Frank De Winne: "You have to believe in achieving your dreams"
European astronauts regularly come to the Erasmus building of the European Space Research and Technology Centre (ESTEC) in Noordwijk (the Netherlands). There they learn to work with the experiments of the laboratory modules of the International Space Station (ISS). Belgian ESA astronaut Frank De Winne visited ESTEC in April to prepare for his upcoming mission late October.
What have you been doing at ESTEC?
I got acquainted for the first time with the scientific experiments for my mission. A lot of experiments will be performed with the Microgravity Science Glove Box (MSG). The scientists made a presentation of their experiments and we talked about which tasks will have to be done, which data the investigators want to have, the things I have to take care of, and about what's possible and what's not.
Have you been training in different places?
The main part of my training is in Russia. It is rather exceptional that I'm in Europe. This only happens for the scientific programme. It would be difficult for all the scientists to come to Russia. In Europe, a part of my training is in Belgium, another part at ESTEC and yet another in Cologne, where the European Astronaut Centre (EAC) is situated. It depends, among other things, on the availability of training models. At ESTEC there is for instance an MSG training model. So it is normal that we train at ESTEC part of the time.
Can you give a short summary of the experiments to be carried out during your mission?
A number of the experiments concern life sciences. How does a human being function in space, physiologically and mentally? How does the brain work? There will be experiments in the field of the natural sciences, especially crystallography. Some biological experiments will look at how the osseous system functions in microgravity. Osteoporosis for instance is an important problem for an aging population. It affects astronauts in space more rapidly than on Earth. These experiments try to establish which elements are important, on the cellular level. This will help new medicines to be developed.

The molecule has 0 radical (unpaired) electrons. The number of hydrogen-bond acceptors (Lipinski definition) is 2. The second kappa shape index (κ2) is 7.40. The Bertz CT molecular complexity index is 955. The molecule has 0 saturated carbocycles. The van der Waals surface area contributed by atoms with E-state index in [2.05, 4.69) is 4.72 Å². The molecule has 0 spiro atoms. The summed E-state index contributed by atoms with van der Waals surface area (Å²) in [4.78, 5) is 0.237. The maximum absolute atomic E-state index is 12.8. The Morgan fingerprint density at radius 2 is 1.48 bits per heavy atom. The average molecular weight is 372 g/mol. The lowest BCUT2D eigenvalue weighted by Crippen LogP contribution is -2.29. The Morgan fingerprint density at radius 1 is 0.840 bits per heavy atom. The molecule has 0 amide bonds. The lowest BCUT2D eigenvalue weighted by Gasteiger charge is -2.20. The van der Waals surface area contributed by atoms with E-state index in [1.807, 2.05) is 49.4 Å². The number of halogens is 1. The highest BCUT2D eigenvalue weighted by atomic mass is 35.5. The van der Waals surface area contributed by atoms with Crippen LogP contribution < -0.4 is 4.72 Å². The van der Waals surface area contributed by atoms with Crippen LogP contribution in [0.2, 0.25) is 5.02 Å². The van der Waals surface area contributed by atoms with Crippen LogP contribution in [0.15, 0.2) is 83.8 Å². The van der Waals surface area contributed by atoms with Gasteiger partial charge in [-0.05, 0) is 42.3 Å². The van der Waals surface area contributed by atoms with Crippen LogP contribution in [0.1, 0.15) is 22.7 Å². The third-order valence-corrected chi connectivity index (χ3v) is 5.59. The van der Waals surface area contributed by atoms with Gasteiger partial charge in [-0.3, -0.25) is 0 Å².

Will your flight be a Belgian mission?
I think you can best describe it as an international flight with a Belgian accent. It is international because I will fly aboard a Russian Soyuz spacecraft as Flight Engineer. It is also an international mission because we will do experiments in the Russian as well as in the American part of the Space Station. And not only Belgian investigators are involved - but also scientists from all over Europe and the rest of the world. I will also conduct experiments for the Americans and the Russians.
What does the profession of astronaut mean for you?
It is something I have always wanted to do. I think it's great to be able to fly into space. More generally I think that mankind always tries to step forward, to explore and to look further. I think we should continue in this way. The next step will be the further exploration of space beyond the Earth, returning to the Moon and then go on to Mars and the other bodies in the solar system.
Is your work still a pioneering job?
The pioneering part of space exploration lies behind us and I think that's good. More people should be able to go into space. We must increase the number of space flights to reduce the costs. The decision makers can then concentrate on the further exploration of space. We can not afford to stay in Earth orbit for 20 more years. We must have the courage to step forward.